AN News: Right-wing Politics in Brazil: Iconization and Accusations of Corruption

Anthropology News Column

by Aaron Ansell

In late 2016, I noticed a peculiar convergence between Brazilian and US politics. In both countries, the political right spurred mass mobilization against a ruling center-left party through the demonization of leading women as corrupt. While neither Senator Hillary Clinton (US) nor President Dilma Rousseff (Brazil) were indicted on criminal charges, these accusations helped to bring about drastic changes in each country’s government. In Brazil, where I’ll focus my attention here, popular allegations of Rousseff’s corruption had previously emboldened the congress to impeach her based on “an eclectic bunch of reasons” often having nothing to do with the formal charges (The Economist 4/18/16).  Here I suggest that anti-Rousseff urban demonstrators, along with a few of my own field consultants in Brazil’s rural hinterlands (Piauí State), convinced one another of Rousseff’s guilt through a meta-communicative process that equated disparate, poorly evidenced aspects of Rousseff’s venality.

Brazil’s legislature impeached Rousseff in August of 2016 for what many saw as a relatively minor and commonplace act of administrative malfeasance (BBC News 8/31/16), though she was simultaneously accused in the media of more serious forms of corruption (see analyses by Perry Anderson, Glen Greenwald, and John Gledhill). Many on the political left reckon the impeachment as a second, right-wing “coup” (golpe) analogous to the 1964 military seizure of the executive. For sociologist Laymert Garcia dos Santos, the impeachment inaugurated a “state of exception” in political theory terms, that is, a moment when sovereign power declares a national emergency to halt the normal procedures of representative democracy.

Looking at popular allegations of Rousseff’s corruption, I suggest that practices of “iconization” have been central to an alternative regime of evidence-making that has pushed centrist Brazilians toward a pro-impeachment posture. Generally, iconization refers to the manufacture of resemblance between character traits and forms of expression, for example, interpreting a dialectal drawl as a sonic manifestation of southerners’ laziness (see Irvine and Gal 2000). In this case, Rousseff’s detractors manufactured resemblance (and imputed shared origin) among behaviors that spanned multiple characterological domains, including sexuality, criminality, ideology, and policy proclivity.

Listen to how Tomás, one of my right-wing consultants from rural Piauí State, talks about Rousseff.

She’s totally corrupt. Totally dirty. Do you know that right here in Passerinho, many people get Bolsa Família who don’t need it? She’s a dyke (sapatona). She’s an assassin, a terrorist. The military men even put her in prison. She’s a communist. I’ll never vote for that dyke. You can throw her in jail.

The verbal parallelism among each of these accusatory features creates a network of mutual validation so that no single accusation requires independent evidence. This discourse-internal evidentiary structure portrays Rousseff’s persona of corruption as a gestalt arising out of a mosaic of seemingly analogous behaviors and identity features.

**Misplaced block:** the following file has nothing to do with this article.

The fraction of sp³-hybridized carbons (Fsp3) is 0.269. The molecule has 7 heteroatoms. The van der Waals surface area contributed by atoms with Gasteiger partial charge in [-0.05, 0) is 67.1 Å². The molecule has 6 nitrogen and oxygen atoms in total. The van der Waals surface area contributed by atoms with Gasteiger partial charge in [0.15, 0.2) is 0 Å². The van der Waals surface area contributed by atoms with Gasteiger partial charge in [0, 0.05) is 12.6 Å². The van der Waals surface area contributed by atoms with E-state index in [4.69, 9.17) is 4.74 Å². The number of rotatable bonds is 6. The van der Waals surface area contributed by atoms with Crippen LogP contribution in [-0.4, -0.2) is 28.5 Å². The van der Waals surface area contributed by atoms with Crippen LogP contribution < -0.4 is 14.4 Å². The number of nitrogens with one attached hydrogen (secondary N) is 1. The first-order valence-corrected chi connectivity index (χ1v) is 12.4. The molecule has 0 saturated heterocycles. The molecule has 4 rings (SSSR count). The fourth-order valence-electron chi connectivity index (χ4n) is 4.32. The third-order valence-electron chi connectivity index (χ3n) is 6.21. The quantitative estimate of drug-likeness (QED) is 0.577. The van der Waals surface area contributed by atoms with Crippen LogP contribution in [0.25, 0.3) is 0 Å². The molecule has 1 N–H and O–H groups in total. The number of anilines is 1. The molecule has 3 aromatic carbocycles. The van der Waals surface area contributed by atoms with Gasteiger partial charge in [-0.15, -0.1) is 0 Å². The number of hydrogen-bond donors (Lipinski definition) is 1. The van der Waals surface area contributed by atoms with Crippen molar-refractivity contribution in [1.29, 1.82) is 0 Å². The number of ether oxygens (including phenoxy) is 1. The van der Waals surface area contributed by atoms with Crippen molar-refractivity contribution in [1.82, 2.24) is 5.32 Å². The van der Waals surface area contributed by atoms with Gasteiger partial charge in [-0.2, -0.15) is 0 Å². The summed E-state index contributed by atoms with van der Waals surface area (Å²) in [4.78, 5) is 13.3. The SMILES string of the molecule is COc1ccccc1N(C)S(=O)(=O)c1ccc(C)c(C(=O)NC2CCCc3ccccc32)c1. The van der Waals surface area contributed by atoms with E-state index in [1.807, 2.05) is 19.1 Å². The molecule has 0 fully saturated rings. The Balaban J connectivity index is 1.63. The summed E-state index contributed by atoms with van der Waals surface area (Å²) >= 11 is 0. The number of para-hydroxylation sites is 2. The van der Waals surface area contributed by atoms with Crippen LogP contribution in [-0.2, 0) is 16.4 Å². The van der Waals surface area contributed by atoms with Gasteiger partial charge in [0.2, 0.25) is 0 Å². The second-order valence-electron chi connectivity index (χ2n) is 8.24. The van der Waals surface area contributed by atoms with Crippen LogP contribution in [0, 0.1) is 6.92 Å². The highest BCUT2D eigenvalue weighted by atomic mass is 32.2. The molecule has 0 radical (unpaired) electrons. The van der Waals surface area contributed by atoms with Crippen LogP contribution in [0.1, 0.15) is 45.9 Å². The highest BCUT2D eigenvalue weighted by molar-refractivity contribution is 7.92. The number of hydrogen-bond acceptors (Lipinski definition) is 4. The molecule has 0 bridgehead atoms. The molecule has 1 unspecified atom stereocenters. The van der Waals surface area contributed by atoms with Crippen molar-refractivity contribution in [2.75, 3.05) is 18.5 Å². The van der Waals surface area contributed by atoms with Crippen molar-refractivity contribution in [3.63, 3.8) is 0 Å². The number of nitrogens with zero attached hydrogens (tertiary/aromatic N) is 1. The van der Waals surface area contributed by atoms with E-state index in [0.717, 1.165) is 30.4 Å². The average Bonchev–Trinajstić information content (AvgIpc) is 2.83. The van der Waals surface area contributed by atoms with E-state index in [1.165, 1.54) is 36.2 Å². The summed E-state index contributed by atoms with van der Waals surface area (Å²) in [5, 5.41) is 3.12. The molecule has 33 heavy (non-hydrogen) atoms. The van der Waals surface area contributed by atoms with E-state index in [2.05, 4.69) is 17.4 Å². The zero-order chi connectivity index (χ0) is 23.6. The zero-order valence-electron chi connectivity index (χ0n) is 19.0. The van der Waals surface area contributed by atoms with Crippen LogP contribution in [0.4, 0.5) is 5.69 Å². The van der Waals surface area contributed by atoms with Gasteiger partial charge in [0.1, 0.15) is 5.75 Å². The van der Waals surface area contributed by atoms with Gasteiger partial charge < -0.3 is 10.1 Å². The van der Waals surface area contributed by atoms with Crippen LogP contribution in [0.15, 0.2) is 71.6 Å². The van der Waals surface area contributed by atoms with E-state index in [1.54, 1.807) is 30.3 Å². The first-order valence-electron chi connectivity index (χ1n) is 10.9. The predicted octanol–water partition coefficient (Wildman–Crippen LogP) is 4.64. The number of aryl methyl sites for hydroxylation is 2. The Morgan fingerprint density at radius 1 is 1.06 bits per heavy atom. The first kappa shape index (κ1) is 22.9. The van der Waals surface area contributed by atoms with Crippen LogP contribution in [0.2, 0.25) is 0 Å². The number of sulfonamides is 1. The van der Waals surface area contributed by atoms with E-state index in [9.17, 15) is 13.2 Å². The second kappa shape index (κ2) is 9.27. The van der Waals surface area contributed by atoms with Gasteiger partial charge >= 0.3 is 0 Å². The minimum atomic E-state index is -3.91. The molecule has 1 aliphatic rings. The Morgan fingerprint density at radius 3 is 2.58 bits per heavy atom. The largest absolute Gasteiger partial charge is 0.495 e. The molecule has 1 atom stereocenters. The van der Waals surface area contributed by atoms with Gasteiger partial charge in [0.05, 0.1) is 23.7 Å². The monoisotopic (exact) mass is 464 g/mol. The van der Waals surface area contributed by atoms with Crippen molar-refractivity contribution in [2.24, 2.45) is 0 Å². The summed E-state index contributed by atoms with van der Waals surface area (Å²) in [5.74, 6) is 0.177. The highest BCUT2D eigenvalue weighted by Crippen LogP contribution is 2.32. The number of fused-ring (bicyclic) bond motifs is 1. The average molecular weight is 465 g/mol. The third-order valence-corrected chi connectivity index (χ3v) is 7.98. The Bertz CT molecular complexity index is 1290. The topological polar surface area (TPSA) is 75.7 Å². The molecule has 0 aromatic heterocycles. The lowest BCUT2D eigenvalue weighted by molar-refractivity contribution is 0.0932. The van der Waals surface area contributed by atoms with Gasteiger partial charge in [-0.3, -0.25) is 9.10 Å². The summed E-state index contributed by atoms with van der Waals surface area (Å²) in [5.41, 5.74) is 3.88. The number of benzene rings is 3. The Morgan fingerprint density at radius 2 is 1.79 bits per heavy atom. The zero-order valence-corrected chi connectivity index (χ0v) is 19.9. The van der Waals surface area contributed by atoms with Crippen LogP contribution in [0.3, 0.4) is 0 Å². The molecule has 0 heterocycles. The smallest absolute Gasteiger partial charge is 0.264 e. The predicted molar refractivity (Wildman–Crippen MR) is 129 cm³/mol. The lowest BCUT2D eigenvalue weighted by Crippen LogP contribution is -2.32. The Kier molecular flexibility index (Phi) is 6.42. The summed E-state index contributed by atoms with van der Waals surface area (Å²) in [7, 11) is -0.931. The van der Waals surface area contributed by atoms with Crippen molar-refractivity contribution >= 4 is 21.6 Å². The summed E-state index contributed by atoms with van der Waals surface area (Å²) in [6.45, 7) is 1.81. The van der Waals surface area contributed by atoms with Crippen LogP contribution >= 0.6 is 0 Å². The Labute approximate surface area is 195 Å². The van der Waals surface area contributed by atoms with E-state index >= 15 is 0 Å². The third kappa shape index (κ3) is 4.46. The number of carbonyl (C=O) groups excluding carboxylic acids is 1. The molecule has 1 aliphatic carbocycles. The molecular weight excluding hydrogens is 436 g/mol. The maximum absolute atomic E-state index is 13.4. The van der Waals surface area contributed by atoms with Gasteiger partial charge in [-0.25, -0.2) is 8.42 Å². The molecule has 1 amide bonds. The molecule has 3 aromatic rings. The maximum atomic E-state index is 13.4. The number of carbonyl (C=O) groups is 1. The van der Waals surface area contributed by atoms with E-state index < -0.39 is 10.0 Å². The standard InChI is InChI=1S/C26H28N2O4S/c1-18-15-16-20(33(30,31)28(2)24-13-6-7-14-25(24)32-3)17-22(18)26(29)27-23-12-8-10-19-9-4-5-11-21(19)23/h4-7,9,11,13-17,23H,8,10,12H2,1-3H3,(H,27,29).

Throughout months of anti-Rousseff street (and virtual) protest, demonstrators’ signs, carnival floats and internet memes displayed a similar evidentiary logic. Certainly, a range of parodic internet memes reiterated Tomás’s claims about Rousseff’s corrupt policies (“many people [“of means”] get Bolsa Família who don’t need it”), and her venality (“dirty”), homosexuality, and criminality.

In the cartoon below (Image 1), President Rousseff sits behind a desk with a voting machine marked “Re-election” as she assures a mother of seven that her anti-poverty stipend, Bolsa Família, will not be cut off. “What a scare my husband had,” says the mother, “He thought he’d have to go back to work.”

Image 1

The cartoon imputes a characterological resemblance between Rousseff and the welfare mother, despite their obvious stylistic differences: Just as the mother is cheating the government because her family is not truly needy, Rousseff is cheating the nation by distributing Bolsa Família as compensation for votes. More subtly, the two women deviate in inverse fashion from the norms of proper womanhood. The cartoon figures the welfare mother as oversexualized by implying that her children come from multiple fathers (as the children’s variously racialized appearances indicate). Inversely, Rousseff’s dress and severity of gesture masculinize her so as to make her insufficiently (hetero)sexual (a complement to frequent snickers regarding her status as divorcé). Indeed, media critics often deride Rousseff’s style as clinical, callous, inauthentic, and wonkish, not unlike Hillary Clinton.

Degrading images suggesting Rousseff’s improper femininity often appeared in conjunction with exaggerated claims about her “communism.” In the meme below (Image 2), a photo-shopped image of a cigar-smoking, camo-wearing Rousseff appears to the left of a photo of her alleged (female) lover. The use of a common imagistic trope, the combat-boot wearing foquista (urban guerillas from the military dictatorship era), manufactures a physical resemblance between homosexuality and communism.

Image 2